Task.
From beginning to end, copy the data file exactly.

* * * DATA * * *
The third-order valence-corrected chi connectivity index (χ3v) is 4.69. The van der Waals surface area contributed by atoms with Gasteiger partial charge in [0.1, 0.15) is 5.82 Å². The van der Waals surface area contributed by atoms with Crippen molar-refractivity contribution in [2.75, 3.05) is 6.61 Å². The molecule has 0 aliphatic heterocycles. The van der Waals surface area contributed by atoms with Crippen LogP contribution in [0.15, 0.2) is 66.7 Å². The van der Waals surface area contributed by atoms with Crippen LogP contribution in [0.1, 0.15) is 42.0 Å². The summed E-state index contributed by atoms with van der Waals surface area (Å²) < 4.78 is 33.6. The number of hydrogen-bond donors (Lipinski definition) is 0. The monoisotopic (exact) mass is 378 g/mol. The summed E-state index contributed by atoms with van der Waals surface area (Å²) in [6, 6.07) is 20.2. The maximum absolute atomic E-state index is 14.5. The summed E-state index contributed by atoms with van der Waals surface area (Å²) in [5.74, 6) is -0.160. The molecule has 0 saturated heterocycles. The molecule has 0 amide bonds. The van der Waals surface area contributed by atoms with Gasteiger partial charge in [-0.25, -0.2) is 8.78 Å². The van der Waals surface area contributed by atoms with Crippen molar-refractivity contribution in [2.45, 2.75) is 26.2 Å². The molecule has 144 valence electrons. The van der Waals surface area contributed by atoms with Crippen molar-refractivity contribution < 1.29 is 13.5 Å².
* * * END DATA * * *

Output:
The third-order valence-corrected chi connectivity index (χ3v) is 4.69. The van der Waals surface area contributed by atoms with Gasteiger partial charge in [0.1, 0.15) is 5.82 Å². The van der Waals surface area contributed by atoms with Crippen molar-refractivity contribution in [2.75, 3.05) is 6.61 Å². The molecule has 0 aliphatic heterocycles. The van der Waals surface area contributed by atoms with Crippen LogP contribution in [0.15, 0.2) is 66.7 Å². The van der Waals surface area contributed by atoms with Crippen LogP contribution in [0.1, 0.15) is 42.0 Å². The summed E-state index contributed by atoms with van der Waals surface area (Å²) < 4.78 is 33.6. The number of hydrogen-bond donors (Lipinski definition) is 0. The monoisotopic (exact) mass is 378 g/mol. The summed E-state index contributed by atoms with van der Waals surface area (Å²) in [6, 6.07) is 20.2. The maximum absolute atomic E-state index is 14.5. The summed E-state index contributed by atoms with van der Waals surface area (Å²) in [5.74, 6) is -0.160. The molecule has 0 saturated heterocycles. The molecule has 0 amide bonds. The van der Waals surface area contributed by atoms with Gasteiger partial charge in [-0.25, -0.2) is 8.78 Å². The van der Waals surface area contributed by atoms with Crippen molar-refractivity contribution in [2.45, 2.75) is 26.2 Å². The molecule has 144 valence electrons. The van der Waals surface area contributed by atoms with Crippen molar-refractivity contribution < 1.29 is 13.5 Å².